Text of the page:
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A new breed of liberal leaders cutting social services


In 1992, it was still unclear that Bill Clinton’s election would mark the advent of a new breed of leaders. Yet a few years later, Tony Blair was elected in England and Lionel Jospin in France. When Germany’s Gerhard Schroeder and Israel’s Ehud Barak entered office, it became apparent that we weren’t witnessing a series of arbitrary events but rather a trend.

It is as if a specter is haunting industrial democracies -- the specter of the new liberal leader. A variety of forces from the right are noticeably apprehensive -- from Jesse Helms and the Christian right in the United States to Jörg Haider in Austria and Christoph Blocher in Switzerland -- and do not miss an opportunity to criticize the policies these heads of state advance. Yet, what about progressives who still believe in helping the poor and underprivileged -- shouldn’t they be just as frightened?

Let’s consider the Israeli case. The resemblance between Barak’s campaign -- the Labor Party’s representative -- and the ones launched by the other liberal leaders is striking. Barak was elected prime minister not so much for his foreign policy, but primarily because he promised the Israeli public that he would attend to internal affairs. The predicament of the poor, Israel’s collapsing health system, high unemployment rates and the devaluation of pension income were central issues of his campaign.

Not surprisingly, Barak’s course of action after entering office has also been similar to the ones adopted by his counterparts. In the past months he has taken measures to cut unemployment benefits. Libraries for the blind have been shut down, and a women-in-crisis telephone hotline was closed because the government failed to provide public funding. Moreover, Barak’s proposed year 2000 budget reveals that he does not intend to add a penny to pressing social issues like health and education.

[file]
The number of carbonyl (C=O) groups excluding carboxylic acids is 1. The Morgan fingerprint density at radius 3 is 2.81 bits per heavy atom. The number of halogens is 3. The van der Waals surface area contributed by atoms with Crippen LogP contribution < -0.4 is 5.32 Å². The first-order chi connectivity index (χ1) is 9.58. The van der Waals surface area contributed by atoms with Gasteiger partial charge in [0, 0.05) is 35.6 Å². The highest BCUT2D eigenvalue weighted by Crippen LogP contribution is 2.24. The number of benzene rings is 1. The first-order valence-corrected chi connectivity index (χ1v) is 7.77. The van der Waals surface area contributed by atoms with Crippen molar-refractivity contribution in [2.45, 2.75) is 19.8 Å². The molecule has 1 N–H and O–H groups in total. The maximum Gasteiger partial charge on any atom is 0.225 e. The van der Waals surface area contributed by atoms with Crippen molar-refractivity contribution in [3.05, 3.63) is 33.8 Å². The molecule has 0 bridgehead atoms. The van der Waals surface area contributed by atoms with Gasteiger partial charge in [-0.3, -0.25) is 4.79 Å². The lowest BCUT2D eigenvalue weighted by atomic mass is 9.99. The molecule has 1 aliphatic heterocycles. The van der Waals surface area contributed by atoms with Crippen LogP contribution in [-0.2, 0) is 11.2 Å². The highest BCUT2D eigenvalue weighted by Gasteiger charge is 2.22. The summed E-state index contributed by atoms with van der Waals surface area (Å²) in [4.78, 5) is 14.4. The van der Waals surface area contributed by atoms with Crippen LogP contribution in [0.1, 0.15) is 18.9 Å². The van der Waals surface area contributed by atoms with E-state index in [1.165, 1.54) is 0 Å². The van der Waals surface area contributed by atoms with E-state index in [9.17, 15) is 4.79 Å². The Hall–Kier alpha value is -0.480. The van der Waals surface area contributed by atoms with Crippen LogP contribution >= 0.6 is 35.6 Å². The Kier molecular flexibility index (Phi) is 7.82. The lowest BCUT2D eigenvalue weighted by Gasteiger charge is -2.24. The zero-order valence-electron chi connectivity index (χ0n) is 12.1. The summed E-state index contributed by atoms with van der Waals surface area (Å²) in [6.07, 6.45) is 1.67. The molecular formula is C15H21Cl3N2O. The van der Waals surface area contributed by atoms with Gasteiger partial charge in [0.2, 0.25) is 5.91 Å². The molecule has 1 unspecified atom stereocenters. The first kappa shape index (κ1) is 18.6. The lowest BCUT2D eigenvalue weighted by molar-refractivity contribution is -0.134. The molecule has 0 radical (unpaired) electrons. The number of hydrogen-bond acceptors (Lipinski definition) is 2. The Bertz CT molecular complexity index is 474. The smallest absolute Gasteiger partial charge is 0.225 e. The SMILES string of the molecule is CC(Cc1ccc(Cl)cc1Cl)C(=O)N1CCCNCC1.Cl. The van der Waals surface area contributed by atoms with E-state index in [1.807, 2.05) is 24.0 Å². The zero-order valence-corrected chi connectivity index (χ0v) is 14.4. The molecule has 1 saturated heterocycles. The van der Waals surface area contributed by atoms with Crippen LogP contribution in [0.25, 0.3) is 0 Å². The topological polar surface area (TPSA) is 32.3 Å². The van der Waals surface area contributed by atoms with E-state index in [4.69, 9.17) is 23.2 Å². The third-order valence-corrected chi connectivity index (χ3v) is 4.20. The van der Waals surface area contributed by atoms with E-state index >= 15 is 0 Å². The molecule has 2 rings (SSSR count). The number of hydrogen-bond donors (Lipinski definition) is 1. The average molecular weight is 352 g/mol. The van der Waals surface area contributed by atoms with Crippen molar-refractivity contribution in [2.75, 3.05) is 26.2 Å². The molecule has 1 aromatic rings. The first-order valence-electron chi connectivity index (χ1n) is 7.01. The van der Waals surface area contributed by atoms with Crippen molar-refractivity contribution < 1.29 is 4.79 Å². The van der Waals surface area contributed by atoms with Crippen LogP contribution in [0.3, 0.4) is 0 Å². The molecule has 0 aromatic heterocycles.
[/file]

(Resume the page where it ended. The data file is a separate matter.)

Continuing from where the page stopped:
In response to the public’s distress, Barak provides the customary reply: There is no extra money in the country’s coffers. Yet, rhetoric is one thing and truth another. Actually Barak’s unwillingness to restructure Israel’s monetary policies, which for years have been benefiting the rich at the expense of the poor, and not the scarcity of resources, has led to the wide disparity within Israeli society.

It is sufficient to examine who wins and who loses from the existing capital gains policy and the extremely high interest rate (which is almost 13 percent, about 9 percent above the annual inflation rate) in order to understand why Barak does not allocate more funds to the social sector.

Surely, the millions of Israelis who have an overdraft in the bank and pay about 19 percent interest annually are losers. The unemployed, who comprise 9 percent of the population, as well as many of Israel’s wage earners, are more likely to have an overdraft than the most affluent 20 percent. Also among the losers are small entrepreneurs who, in order to begin a new business, frequently take out loans on which they pay 17 percent interest.

The winners are, of course, the banks. They manage to procure millions each year as a result of the high interest they collect from Israel’s poorer segments. In addition, Israel’s wealthier citizens invest in certificates of deposit whose annual interest rate is about 10 percent.

The beauty of it is that there is no capital gains tax on savings or the stock market! Thus, if one invests $100,000 in an Israeli bank, by the end of the year one has $10,000 tax-free income. The moral: One simply needs money to make money.

So while Barak laments that he cannot help the poor because Israel’s coffers are empty, the Israeli government gives, according to conservative estimates, $2 billion each year to the rich simply by not collecting a capital gains tax. Barak’s failure to attend to the destitute population’s needs has little to do with lack of capital, but is rather a direct outcome of his insistence on leaving Israel’s monetary policies intact.

Barak’s ap-proach is typical of the new breed of liberal leaders. After all, it was Clinton, not Reagan or Bush, who destroyed the social safety net. Schroeder, rather than the conservative Helmut Kohl, intends to cut pension and unemployment benefits. Other heads of state are also introducing similar economic policies.

All of which clearly suggests that the progressive voter should be just as wary about current developments as the right-wingers are, if not more so.

Neve Gordon writes from Jerusalem.

National Catholic Reporter, January 28, 2000